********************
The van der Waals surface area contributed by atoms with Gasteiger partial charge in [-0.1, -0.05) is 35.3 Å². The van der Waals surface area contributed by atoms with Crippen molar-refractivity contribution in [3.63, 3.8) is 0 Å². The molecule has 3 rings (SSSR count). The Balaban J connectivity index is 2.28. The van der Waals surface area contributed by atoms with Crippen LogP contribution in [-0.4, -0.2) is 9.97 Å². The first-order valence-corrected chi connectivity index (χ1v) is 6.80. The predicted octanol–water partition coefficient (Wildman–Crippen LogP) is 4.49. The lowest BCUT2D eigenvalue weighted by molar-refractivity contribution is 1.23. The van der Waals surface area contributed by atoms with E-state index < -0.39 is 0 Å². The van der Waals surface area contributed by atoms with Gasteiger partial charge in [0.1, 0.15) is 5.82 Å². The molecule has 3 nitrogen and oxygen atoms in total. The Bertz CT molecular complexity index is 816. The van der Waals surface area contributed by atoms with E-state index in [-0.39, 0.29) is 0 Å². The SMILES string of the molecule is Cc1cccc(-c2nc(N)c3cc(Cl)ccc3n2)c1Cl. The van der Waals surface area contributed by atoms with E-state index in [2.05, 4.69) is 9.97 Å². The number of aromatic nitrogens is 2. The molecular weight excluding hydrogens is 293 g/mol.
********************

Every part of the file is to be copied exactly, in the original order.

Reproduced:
The van der Waals surface area contributed by atoms with Gasteiger partial charge in [-0.1, -0.05) is 35.3 Å². The van der Waals surface area contributed by atoms with Crippen molar-refractivity contribution in [3.63, 3.8) is 0 Å². The molecule has 3 rings (SSSR count). The Balaban J connectivity index is 2.28. The van der Waals surface area contributed by atoms with Crippen LogP contribution in [-0.4, -0.2) is 9.97 Å². The first-order valence-corrected chi connectivity index (χ1v) is 6.80. The predicted octanol–water partition coefficient (Wildman–Crippen LogP) is 4.49. The lowest BCUT2D eigenvalue weighted by molar-refractivity contribution is 1.23. The van der Waals surface area contributed by atoms with E-state index < -0.39 is 0 Å². The van der Waals surface area contributed by atoms with Gasteiger partial charge in [0.1, 0.15) is 5.82 Å². The molecule has 3 nitrogen and oxygen atoms in total. The Bertz CT molecular complexity index is 816. The van der Waals surface area contributed by atoms with E-state index in [-0.39, 0.29) is 0 Å². The SMILES string of the molecule is Cc1cccc(-c2nc(N)c3cc(Cl)ccc3n2)c1Cl. The van der Waals surface area contributed by atoms with E-state index in [2.05, 4.69) is 9.97 Å². The number of aromatic nitrogens is 2. The molecular weight excluding hydrogens is 293 g/mol.